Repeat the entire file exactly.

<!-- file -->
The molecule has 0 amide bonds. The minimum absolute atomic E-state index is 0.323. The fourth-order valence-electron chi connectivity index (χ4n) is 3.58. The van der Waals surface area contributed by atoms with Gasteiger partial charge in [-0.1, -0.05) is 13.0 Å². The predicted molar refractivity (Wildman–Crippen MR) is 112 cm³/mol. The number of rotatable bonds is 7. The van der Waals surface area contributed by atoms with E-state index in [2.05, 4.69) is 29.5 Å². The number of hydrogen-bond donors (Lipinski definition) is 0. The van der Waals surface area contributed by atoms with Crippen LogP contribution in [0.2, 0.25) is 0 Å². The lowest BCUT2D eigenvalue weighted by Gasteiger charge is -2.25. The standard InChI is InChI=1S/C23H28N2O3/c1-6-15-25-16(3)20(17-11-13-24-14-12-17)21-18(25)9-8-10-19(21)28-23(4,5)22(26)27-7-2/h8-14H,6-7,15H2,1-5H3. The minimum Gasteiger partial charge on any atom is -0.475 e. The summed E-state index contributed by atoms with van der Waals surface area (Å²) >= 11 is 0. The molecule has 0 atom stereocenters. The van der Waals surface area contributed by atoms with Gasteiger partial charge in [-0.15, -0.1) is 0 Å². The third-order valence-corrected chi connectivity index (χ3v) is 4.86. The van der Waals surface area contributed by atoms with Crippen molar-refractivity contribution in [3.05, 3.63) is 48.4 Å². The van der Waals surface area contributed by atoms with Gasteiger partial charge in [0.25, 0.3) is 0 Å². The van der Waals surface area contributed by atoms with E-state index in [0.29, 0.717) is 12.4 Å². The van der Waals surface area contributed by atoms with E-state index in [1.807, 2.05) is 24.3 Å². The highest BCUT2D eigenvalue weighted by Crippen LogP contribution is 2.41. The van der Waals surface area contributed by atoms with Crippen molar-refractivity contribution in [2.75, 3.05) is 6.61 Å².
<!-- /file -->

The molecule has 0 amide bonds. The minimum absolute atomic E-state index is 0.323. The fourth-order valence-electron chi connectivity index (χ4n) is 3.58. The van der Waals surface area contributed by atoms with Gasteiger partial charge in [-0.1, -0.05) is 13.0 Å². The predicted molar refractivity (Wildman–Crippen MR) is 112 cm³/mol. The number of rotatable bonds is 7. The van der Waals surface area contributed by atoms with E-state index in [2.05, 4.69) is 29.5 Å². The number of hydrogen-bond donors (Lipinski definition) is 0. The van der Waals surface area contributed by atoms with Crippen LogP contribution in [0.2, 0.25) is 0 Å². The lowest BCUT2D eigenvalue weighted by Gasteiger charge is -2.25. The standard InChI is InChI=1S/C23H28N2O3/c1-6-15-25-16(3)20(17-11-13-24-14-12-17)21-18(25)9-8-10-19(21)28-23(4,5)22(26)27-7-2/h8-14H,6-7,15H2,1-5H3. The minimum Gasteiger partial charge on any atom is -0.475 e. The summed E-state index contributed by atoms with van der Waals surface area (Å²) >= 11 is 0. The molecule has 0 atom stereocenters. The van der Waals surface area contributed by atoms with Gasteiger partial charge in [-0.15, -0.1) is 0 Å². The third-order valence-corrected chi connectivity index (χ3v) is 4.86. The van der Waals surface area contributed by atoms with Crippen molar-refractivity contribution in [3.05, 3.63) is 48.4 Å². The van der Waals surface area contributed by atoms with Gasteiger partial charge in [0.25, 0.3) is 0 Å². The van der Waals surface area contributed by atoms with E-state index in [0.29, 0.717) is 12.4 Å². The van der Waals surface area contributed by atoms with E-state index in [1.807, 2.05) is 24.3 Å². The highest BCUT2D eigenvalue weighted by Crippen LogP contribution is 2.41. The van der Waals surface area contributed by atoms with Crippen molar-refractivity contribution in [2.75, 3.05) is 6.61 Å².